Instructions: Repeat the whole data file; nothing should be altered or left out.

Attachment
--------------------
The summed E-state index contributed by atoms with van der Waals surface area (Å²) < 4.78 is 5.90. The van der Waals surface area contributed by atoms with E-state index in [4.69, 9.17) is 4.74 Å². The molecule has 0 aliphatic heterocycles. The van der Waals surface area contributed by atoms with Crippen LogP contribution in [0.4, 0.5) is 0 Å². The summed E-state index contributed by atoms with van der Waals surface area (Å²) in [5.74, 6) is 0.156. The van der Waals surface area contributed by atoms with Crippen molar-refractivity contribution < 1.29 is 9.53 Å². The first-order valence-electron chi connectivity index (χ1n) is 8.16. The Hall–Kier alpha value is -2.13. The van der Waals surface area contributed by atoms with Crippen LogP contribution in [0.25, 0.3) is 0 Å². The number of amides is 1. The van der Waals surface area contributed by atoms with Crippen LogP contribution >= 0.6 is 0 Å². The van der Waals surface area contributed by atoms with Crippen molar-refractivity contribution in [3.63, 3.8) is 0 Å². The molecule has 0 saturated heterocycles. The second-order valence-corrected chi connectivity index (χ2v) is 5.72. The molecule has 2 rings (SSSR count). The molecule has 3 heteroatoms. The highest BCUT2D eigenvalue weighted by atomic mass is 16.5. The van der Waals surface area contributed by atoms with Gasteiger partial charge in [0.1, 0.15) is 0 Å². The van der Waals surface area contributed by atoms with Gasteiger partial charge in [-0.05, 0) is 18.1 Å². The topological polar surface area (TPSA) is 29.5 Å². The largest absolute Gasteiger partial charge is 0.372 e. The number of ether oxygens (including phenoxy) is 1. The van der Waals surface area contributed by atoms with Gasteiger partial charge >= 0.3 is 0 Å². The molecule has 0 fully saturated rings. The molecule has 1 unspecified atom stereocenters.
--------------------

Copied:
The summed E-state index contributed by atoms with van der Waals surface area (Å²) < 4.78 is 5.90. The van der Waals surface area contributed by atoms with E-state index in [4.69, 9.17) is 4.74 Å². The molecule has 0 aliphatic heterocycles. The van der Waals surface area contributed by atoms with Crippen LogP contribution in [0.4, 0.5) is 0 Å². The summed E-state index contributed by atoms with van der Waals surface area (Å²) in [5.74, 6) is 0.156. The van der Waals surface area contributed by atoms with Crippen molar-refractivity contribution < 1.29 is 9.53 Å². The first-order valence-electron chi connectivity index (χ1n) is 8.16. The Hall–Kier alpha value is -2.13. The van der Waals surface area contributed by atoms with Crippen LogP contribution in [0.25, 0.3) is 0 Å². The number of amides is 1. The van der Waals surface area contributed by atoms with Crippen LogP contribution >= 0.6 is 0 Å². The van der Waals surface area contributed by atoms with Crippen molar-refractivity contribution in [3.63, 3.8) is 0 Å². The molecule has 0 saturated heterocycles. The second-order valence-corrected chi connectivity index (χ2v) is 5.72. The molecule has 2 rings (SSSR count). The molecule has 3 heteroatoms. The highest BCUT2D eigenvalue weighted by atomic mass is 16.5. The van der Waals surface area contributed by atoms with Gasteiger partial charge in [0.1, 0.15) is 0 Å². The van der Waals surface area contributed by atoms with Gasteiger partial charge in [-0.05, 0) is 18.1 Å². The topological polar surface area (TPSA) is 29.5 Å². The largest absolute Gasteiger partial charge is 0.372 e. The number of ether oxygens (including phenoxy) is 1. The van der Waals surface area contributed by atoms with Gasteiger partial charge >= 0.3 is 0 Å². The molecule has 0 fully saturated rings. The molecule has 1 unspecified atom stereocenters.